When I came home last week, I was able to hug my kids with that new perspective, cherishing so much more how grateful I am that I have them, and that they are who they are, happy and healthy.

NOW I get the concept fully in a renewed way, so much so that I've taken more time to be with them, rather than constantly try to find some of my own free time.

One day I'll be 85, and I definitely don't want to find myself sitting there alone, in my favourite comfortable chair feeling regret about my children, wishing that I had spent more time with them.

I'll never get these days back.

Even now my memory is skittish, not remembering certain moments of my children's lives. Those little detailed things I did like how I potty trained my daughter, or when did they first sleep through the night.

Now I know that I don't want to miss anything.

My eyes have opened.

Which is why I've changed my time and schedule in my practice to fewer hours in order to put my family fully as a priority.

(Don't worry, I'm still adjusting and I can't wait to adjust you all!)

I know at times when the kids are driving me crazy I'll think, "What was I thinking?" I'll want to get away and escape.

But, the difference is that I'll realise that this moment, right now, I get to hug my children more and anytime I want when I spend more time with them.

And when I'm 85, I'll think back and say to myself, "It was alllll worth it."

(Be sure to keep checking my schedule to book yourself in for your next adjustment.)

— Dr MaryAnne

Poop in the water

Lately my practice has been crawling with pregnant women.

Well, they're actually not literally crawling around (although it would probably be good for them and the baby since it helps with baby positioning!).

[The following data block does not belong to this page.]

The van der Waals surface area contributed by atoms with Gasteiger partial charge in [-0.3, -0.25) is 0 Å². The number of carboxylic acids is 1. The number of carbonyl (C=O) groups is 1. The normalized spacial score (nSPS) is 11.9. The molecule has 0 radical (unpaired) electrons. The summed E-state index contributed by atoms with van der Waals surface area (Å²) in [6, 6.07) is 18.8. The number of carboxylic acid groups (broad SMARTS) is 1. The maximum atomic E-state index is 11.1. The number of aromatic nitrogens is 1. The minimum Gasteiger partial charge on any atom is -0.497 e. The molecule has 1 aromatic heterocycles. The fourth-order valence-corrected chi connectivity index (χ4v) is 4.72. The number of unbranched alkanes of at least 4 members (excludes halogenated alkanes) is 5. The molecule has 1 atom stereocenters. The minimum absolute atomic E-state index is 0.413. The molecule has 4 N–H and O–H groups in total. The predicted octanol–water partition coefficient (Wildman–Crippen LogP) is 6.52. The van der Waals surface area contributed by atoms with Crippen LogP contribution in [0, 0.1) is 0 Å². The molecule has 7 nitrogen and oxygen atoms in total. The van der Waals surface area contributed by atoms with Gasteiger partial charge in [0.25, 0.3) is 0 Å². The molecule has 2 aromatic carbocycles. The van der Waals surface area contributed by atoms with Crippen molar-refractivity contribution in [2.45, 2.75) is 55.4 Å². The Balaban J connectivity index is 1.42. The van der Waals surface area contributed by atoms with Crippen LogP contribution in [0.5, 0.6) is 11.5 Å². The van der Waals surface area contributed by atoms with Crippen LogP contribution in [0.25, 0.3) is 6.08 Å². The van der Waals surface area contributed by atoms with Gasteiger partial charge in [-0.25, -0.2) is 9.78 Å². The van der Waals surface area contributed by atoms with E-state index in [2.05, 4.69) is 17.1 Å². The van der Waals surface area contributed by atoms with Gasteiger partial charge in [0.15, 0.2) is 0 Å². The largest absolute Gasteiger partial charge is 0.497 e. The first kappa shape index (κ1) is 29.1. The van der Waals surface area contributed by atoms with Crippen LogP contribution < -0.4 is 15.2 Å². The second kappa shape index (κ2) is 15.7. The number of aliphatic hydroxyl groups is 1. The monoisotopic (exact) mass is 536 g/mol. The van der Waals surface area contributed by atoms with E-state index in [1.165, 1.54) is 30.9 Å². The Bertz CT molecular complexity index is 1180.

They're comfortably laying down on my special pregnancy table where they relax, breathe, and get their spines and pelvis adjusted.

(They sometimes fall asleep and snore too!)

I love it!

When I adjust a pregnant woman, I'm connecting with her energy focused on her stress levels, tension in her spine and around her pelvis, as well as the tension in the uterus.

One amazing thing that happens is that I inevitably get so connected and somehow bonded with her baby.

It's fun adjusting pregnant women because I can tell that the babies love the adjustment too.

They move, kick, and seem to go through the motions as I adjust their mother.

It's fascinating.

One time I had a pregnant woman that I started adjusting in her 2nd trimester, and she came in every week until the birth.

Towards the end of the pregnancy, around the 38th week, I just sensed how happy, safe, and secure he was inside his little sac in the uterus.

And I just told the mother that I had a feeling that he would be 'born in his bag'.

(Please understand that this, my 'feeling' and my senses about this woman's birth outcome was unscientific, and also completely unrelated to my skill in chiropractic adjusting of the pregnant spine and pelvis.)

A few weeks later when her baby was born, she texted me,

"My baby boy was born yesterday. You were right - he was born in the sac!"

Babies born in the sac or caul happens infrequently, so I was surprised that my senses were right!

The most amazing and gratifying part of adjusting women is when I receive the text informing me that they had their baby and it was a wonderful and straight forward birth with little or no interventions.

And then, of course, I get to meet the baby and check and adjust them too!

I get very emotional when my pregnant mums achieve the birth they always envisioned to have.

It's how it's supposed to be!

(One time a mother texted me sharing that her birth was wonderful, in the birthing pool. Then she scared me because she said that there was one thing she wishes didn't happen - she pooped in the water when she was pushing! Shit happens!)